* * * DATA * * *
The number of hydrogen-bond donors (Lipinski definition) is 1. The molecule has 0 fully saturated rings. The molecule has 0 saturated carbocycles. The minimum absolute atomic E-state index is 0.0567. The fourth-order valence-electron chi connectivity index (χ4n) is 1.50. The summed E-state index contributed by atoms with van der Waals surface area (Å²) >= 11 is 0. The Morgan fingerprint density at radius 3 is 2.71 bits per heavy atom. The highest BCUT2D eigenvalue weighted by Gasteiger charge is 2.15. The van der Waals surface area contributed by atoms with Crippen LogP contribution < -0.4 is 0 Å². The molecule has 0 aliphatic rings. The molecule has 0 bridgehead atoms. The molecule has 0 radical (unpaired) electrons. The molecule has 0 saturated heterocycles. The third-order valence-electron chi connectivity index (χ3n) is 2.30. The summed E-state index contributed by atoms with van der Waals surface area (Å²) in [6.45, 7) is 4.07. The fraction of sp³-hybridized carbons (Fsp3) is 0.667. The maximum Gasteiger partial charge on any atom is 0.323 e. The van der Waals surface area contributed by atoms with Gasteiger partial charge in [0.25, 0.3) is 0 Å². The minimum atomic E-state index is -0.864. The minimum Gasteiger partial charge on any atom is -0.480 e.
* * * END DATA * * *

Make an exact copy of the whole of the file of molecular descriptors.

The number of hydrogen-bond donors (Lipinski definition) is 1. The molecule has 0 fully saturated rings. The molecule has 0 saturated carbocycles. The minimum absolute atomic E-state index is 0.0567. The fourth-order valence-electron chi connectivity index (χ4n) is 1.50. The summed E-state index contributed by atoms with van der Waals surface area (Å²) >= 11 is 0. The Morgan fingerprint density at radius 3 is 2.71 bits per heavy atom. The highest BCUT2D eigenvalue weighted by Gasteiger charge is 2.15. The van der Waals surface area contributed by atoms with Crippen LogP contribution < -0.4 is 0 Å². The molecule has 0 aliphatic rings. The molecule has 0 bridgehead atoms. The molecule has 0 radical (unpaired) electrons. The molecule has 0 saturated heterocycles. The third-order valence-electron chi connectivity index (χ3n) is 2.30. The summed E-state index contributed by atoms with van der Waals surface area (Å²) in [6.45, 7) is 4.07. The fraction of sp³-hybridized carbons (Fsp3) is 0.667. The maximum Gasteiger partial charge on any atom is 0.323 e. The van der Waals surface area contributed by atoms with Gasteiger partial charge in [0.25, 0.3) is 0 Å². The minimum atomic E-state index is -0.864. The minimum Gasteiger partial charge on any atom is -0.480 e.